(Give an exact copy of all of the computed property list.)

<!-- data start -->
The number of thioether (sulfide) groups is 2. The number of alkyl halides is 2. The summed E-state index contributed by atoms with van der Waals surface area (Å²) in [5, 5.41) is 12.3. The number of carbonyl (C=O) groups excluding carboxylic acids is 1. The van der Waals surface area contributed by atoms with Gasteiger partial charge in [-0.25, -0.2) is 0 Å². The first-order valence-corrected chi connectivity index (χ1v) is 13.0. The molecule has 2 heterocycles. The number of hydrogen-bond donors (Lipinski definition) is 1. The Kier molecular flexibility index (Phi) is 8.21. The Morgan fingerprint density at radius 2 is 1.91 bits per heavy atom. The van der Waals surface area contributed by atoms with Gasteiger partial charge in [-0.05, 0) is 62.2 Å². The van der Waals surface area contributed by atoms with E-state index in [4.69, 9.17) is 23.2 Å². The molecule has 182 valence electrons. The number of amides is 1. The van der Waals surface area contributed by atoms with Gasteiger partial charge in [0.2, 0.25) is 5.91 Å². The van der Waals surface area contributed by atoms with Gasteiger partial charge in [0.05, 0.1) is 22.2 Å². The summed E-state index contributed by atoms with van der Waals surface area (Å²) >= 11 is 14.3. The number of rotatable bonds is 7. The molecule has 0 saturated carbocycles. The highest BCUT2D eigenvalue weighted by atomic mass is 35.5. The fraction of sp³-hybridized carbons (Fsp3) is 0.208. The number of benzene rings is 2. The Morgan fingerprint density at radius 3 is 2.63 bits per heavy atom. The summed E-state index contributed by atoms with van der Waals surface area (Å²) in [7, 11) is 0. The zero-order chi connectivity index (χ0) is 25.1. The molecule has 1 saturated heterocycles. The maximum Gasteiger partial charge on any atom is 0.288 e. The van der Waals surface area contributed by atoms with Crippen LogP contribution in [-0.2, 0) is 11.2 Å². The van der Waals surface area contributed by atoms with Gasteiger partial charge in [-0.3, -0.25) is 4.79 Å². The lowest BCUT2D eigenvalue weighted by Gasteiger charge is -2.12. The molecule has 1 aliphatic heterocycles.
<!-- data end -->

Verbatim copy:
The number of thioether (sulfide) groups is 2. The number of alkyl halides is 2. The summed E-state index contributed by atoms with van der Waals surface area (Å²) in [5, 5.41) is 12.3. The number of carbonyl (C=O) groups excluding carboxylic acids is 1. The van der Waals surface area contributed by atoms with Gasteiger partial charge in [-0.25, -0.2) is 0 Å². The first-order valence-corrected chi connectivity index (χ1v) is 13.0. The molecule has 2 heterocycles. The number of hydrogen-bond donors (Lipinski definition) is 1. The Kier molecular flexibility index (Phi) is 8.21. The Morgan fingerprint density at radius 2 is 1.91 bits per heavy atom. The van der Waals surface area contributed by atoms with Gasteiger partial charge in [-0.05, 0) is 62.2 Å². The van der Waals surface area contributed by atoms with E-state index in [4.69, 9.17) is 23.2 Å². The molecule has 182 valence electrons. The number of amides is 1. The van der Waals surface area contributed by atoms with Gasteiger partial charge in [0.2, 0.25) is 5.91 Å². The van der Waals surface area contributed by atoms with Gasteiger partial charge in [0.05, 0.1) is 22.2 Å². The summed E-state index contributed by atoms with van der Waals surface area (Å²) >= 11 is 14.3. The number of rotatable bonds is 7. The molecule has 0 saturated carbocycles. The highest BCUT2D eigenvalue weighted by atomic mass is 35.5. The fraction of sp³-hybridized carbons (Fsp3) is 0.208. The number of benzene rings is 2. The Morgan fingerprint density at radius 3 is 2.63 bits per heavy atom. The summed E-state index contributed by atoms with van der Waals surface area (Å²) in [7, 11) is 0. The zero-order chi connectivity index (χ0) is 25.1. The molecule has 1 saturated heterocycles. The maximum Gasteiger partial charge on any atom is 0.288 e. The van der Waals surface area contributed by atoms with Crippen LogP contribution in [-0.2, 0) is 11.2 Å². The van der Waals surface area contributed by atoms with Gasteiger partial charge in [-0.3, -0.25) is 4.79 Å². The lowest BCUT2D eigenvalue weighted by Gasteiger charge is -2.12. The molecule has 1 aliphatic heterocycles.